“Since the building opened, the bank has conducted tours on weekends, and during the first four months after it opened 20,000 non-employee visitors walked through,” says Duff. According to Restrepo, the customers are proud of their bank and the employees are happier and more productive in the workspaces and enjoy socializing in the recreation areas, too. “The building was originally envisioned on the basis of our institutional core principles—transparency, sustainability, and efficiency,” he says. “And these are the qualities that the building now reflects and symbolizes.”

who
Client: Grupo Bancolombia. Interior Design: IA Interior Architects. Local Architects (Interiors): Studio Sur. Project Architect: Beatriz Gómez. Core and Shell Architects: AIA/ Convel. Lighting Design: Lightfield Inc. Acoustical Design: Acoustic Dimensions, DAB Diseño Acustico. Project Managers: Londoño Gómez S.A. Construction Managers: Muros y Techos. Project Manager (client representative): Humberto Duque. Project Engineer: Diego Córdoba. Structural Engineer (Interiors): Building Structural Engineering Services. Mechanical Engineer: José Tobar y Cía. Electrical Engineer: HMV Ingenieros. Plumbing: Fernando Salinas Salazar. Fire Protection: Jaime Herrera y Cía. Quality Control: Ingenierìa Estructural S.A. Budgets and Schedules: FCR y Cía. Graphics: Marqas. Signage: Interbrand. Art Consultants: Alberto Sierra, Catalina Casas. Photographer: Eric Laignel.

what

Demountable Walls: Teknion. Workstations: Multiproyectos. Private offices/ Conference rooms: Muebles Wonderful. Conference center/ Boardroom tables: Geiger. Seating: Steelcase, Vitra, Kassani, Stua. Lounge seating: Quinze & Milan, Zientte, Stua, Herman Miller. Carpet: Interface, Bentley. Ceilings: Armstrong. Raised Floors: Tate. Stone: Granitos y Marmoles. Millwork: Muebles Idea, Muebles Max, Ergos, Polanco. Interior colored glass: Golden Glass. Graphics: 3M, Sigraf. Solar Control: Hunter Douglas. Movable Walls: Huffcor.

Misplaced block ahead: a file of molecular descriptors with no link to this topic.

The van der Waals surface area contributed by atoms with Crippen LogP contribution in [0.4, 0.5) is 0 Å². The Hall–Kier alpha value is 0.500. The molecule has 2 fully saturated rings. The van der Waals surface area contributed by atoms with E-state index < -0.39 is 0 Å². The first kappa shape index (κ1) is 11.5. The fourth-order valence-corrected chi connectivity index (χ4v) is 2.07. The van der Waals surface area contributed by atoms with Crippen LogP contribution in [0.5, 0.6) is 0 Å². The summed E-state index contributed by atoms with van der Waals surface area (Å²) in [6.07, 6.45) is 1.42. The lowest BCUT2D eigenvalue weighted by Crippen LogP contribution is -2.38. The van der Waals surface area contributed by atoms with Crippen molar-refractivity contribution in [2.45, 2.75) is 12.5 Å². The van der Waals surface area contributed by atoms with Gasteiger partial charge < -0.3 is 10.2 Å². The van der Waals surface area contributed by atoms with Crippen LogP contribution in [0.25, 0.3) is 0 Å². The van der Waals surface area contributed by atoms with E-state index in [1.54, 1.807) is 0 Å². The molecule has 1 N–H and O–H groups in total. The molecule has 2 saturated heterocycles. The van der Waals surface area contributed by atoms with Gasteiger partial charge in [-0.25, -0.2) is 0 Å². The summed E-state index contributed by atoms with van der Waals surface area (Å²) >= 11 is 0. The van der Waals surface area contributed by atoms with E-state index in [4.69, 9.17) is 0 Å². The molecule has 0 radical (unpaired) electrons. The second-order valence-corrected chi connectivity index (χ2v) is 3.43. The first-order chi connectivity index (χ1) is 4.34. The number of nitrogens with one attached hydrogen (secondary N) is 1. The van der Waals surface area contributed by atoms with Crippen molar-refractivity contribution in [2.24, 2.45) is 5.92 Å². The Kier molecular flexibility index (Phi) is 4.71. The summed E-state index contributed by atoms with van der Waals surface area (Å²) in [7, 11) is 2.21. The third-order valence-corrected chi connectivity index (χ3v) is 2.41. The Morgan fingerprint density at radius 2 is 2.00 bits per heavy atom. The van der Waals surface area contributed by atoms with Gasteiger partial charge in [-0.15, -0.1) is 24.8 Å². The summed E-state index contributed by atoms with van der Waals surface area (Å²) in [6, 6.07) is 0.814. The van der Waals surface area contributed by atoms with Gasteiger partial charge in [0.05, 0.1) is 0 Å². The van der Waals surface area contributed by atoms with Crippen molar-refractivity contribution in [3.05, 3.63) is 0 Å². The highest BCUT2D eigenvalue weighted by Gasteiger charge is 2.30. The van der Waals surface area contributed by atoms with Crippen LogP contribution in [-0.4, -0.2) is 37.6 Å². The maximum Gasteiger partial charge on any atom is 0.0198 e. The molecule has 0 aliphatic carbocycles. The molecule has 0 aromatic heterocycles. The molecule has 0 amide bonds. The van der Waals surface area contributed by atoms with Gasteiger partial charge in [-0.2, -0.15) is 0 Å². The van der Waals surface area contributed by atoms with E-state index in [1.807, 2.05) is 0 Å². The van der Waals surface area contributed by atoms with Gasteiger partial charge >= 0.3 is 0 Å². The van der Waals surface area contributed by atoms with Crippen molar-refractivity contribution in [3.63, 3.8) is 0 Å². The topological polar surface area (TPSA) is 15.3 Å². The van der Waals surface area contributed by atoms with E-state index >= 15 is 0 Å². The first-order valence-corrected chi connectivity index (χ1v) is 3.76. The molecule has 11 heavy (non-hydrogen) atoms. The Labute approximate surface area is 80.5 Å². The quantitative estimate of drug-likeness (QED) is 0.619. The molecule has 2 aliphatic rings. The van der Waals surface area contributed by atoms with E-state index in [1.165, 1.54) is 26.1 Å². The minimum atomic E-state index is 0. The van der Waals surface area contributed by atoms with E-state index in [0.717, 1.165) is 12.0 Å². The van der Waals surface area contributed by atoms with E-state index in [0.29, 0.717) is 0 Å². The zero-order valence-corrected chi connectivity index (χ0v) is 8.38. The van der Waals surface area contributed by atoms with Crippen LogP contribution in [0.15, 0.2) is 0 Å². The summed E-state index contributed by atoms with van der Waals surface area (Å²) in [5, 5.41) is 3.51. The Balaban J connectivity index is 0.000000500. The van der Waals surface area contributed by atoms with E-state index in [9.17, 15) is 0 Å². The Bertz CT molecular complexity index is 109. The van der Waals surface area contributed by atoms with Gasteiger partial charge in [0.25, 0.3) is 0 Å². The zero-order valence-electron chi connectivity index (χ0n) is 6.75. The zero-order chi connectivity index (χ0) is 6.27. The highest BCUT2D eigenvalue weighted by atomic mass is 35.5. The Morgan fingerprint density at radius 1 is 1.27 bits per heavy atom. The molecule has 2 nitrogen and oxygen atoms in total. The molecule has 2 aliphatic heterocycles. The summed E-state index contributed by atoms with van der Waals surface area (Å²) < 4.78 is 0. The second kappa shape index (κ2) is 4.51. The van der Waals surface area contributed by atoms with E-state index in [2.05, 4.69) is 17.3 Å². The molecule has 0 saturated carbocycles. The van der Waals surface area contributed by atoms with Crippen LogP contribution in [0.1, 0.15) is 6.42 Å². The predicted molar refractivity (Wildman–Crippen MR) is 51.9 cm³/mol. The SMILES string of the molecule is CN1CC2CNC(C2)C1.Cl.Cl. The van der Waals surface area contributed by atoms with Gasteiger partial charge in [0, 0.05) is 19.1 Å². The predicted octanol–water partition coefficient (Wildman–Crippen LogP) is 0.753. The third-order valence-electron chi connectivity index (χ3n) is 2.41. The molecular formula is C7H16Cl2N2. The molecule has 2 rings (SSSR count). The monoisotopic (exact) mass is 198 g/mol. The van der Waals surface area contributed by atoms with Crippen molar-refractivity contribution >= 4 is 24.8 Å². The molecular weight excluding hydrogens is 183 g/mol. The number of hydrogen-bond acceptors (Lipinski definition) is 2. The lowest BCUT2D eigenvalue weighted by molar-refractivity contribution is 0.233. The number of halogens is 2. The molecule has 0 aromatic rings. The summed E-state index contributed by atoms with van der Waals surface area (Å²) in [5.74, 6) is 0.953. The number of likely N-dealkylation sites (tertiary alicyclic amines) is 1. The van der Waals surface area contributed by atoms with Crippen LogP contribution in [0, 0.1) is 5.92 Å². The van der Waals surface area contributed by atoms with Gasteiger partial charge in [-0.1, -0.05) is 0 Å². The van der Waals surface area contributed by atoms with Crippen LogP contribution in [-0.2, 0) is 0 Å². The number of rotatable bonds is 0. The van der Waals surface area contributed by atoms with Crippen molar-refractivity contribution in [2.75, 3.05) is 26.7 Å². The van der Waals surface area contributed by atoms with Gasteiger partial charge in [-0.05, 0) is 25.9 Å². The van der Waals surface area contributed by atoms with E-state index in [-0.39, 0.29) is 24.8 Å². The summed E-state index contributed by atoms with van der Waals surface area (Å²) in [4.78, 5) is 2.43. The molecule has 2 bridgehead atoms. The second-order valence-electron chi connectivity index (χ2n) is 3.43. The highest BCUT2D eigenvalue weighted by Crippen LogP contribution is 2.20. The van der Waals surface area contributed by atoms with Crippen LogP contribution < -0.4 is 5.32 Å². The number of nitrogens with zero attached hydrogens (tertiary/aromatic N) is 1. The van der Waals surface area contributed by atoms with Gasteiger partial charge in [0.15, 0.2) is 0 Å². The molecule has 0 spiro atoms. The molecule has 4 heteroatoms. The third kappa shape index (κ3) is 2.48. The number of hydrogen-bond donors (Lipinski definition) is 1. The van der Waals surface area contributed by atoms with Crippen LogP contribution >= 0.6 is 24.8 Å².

where

Location: Medellín, Colombia. Total floor area: 800,000 sq. ft. No. of floors: 8. Average floor size: 100,000.
 


Post a Comment
Asterisk (*) is a required field.
*Username: 
*Rate This Article: (1=Bad, 5=Perfect)

*Comment:
 




follow us

advertisement


advertisement






advertisement


advertisement




Contract Magazine is devoted to highlighting creative interior design trends and ideas that are shaping the industry on a daily basis. Contract is proud to provide you with the most comprehensive coverage of commercial interior design products and resources that procure uniqueness when designing a space. Contract is the modern interior design magazine that recognizes fresh interior design ideas and projects powerful interior design resources.

 

Contract Magazine Home | Interior Design News | Interior Planning Products | Interior Design Research | Interior Design Competitions | Interior Design Resources | Interactive Interior Designing | Digital/Print Versions | Newsletter | About Us | Contact Us | Advertising Opportunities | Subscriber FAQs | RSS | Sitemap

© Emerald Expositions 2014. All rights reserved. Terms of Use | Privacy Policy